Astronomy Through the Ages by Sir Robert Wilson

By Sir Robert Wilson

From an ancient standpoint, this article provides a wholly non- mathematical advent to astronomy from the 1st endeavours of the ancients to the present advancements in examine enabled via leading edge technological advances. freed from arithmetic and intricate graphs, the e-book however explains deep ideas of house and time, of relativity and quantum mechanics, and of foundation and nature of the universe. It conveys not just the intrinsic fascination of the topic, but additionally the human aspect and the medical technique as practised via Kepler, outlined and elucidated through Galileo, after which confirmed via Newton.

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CHAPTER FOUR The Interlude Dark to me is the Earth. Dark to me are the Heavens. ¼Desolate are the streets. Desolate is the city. Blunt After the great Greek period, scientific, and indeed all intellectual activities, declined in Europe and the Middle East. All of the Mediterranean countries and large parts of Europe were under the military domination of Rome for some six centuries and, by the time its empire collapsed in AD 476 (the eastern rump based on Byzantine, modern day Constantinople, lasted another thousand years), intellectual pursuits had effectively vanished in all areas of scholarship.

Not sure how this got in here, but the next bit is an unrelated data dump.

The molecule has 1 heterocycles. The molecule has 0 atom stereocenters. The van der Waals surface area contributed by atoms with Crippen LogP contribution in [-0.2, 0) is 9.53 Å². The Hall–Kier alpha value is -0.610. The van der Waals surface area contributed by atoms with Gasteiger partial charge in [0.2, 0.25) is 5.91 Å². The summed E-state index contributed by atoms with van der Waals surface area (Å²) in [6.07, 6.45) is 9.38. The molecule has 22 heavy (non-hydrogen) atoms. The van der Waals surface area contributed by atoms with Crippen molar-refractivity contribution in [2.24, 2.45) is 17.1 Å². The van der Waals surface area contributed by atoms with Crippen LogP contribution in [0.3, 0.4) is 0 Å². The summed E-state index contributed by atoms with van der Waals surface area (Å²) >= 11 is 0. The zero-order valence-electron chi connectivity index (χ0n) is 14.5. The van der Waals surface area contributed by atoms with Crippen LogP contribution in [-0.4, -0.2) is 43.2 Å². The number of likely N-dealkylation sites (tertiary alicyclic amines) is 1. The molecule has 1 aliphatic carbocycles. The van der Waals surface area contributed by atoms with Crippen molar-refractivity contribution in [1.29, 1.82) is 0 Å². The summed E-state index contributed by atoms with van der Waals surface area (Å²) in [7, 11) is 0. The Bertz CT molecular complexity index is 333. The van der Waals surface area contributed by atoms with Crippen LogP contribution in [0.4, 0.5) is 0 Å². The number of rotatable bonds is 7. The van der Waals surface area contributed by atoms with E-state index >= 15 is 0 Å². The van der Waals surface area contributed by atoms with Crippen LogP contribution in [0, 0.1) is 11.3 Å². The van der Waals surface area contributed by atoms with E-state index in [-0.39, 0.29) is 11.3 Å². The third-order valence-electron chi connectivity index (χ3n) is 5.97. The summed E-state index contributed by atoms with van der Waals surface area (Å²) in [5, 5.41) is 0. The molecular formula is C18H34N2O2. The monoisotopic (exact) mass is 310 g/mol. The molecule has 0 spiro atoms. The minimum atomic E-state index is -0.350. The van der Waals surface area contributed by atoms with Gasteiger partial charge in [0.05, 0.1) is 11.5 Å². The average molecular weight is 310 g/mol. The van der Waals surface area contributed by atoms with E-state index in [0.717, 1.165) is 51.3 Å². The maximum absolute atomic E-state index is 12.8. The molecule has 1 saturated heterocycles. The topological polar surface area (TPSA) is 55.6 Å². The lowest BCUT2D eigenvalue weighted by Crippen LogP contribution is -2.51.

Using his own data, he attempted to quantify Aristotle’s model, but soon realized, as others had before, that a simple, single sphere could not explain the motions of heavenly bodies, particularly those of the planets. He introduced the concept of secondary circular motion on a sphere rotating around a larger sphere. These “epicycles” were to be adopted, some 300 years later, by the last of the great ancient Greek philosophers, Claudius Ptolemy of Alexandria, in his epic quantification of Aristotle’s cosmology using the observations of Hipparchus.

It was a very complex model and it required 55 spheres to carry the different celestial bodies, but he had achieved his life’s aim of quantifying Aristotle’s cosmology, and his model was to be used by astronomers (and astrologers) for a thousand years. It should be stressed that Ptolemy’s system allowed the positions of the heavenly bodies to be predicted; their distances were a quite different matter. Because of the work of Aristarchus, Eratosthenes and Hipparchus, the distance of the Moon was known accurately to Ptolemy, but the distances to the Sun, planets and stars were very uncertain, simply because those distances were unimaginably immense by terrestrial standards.

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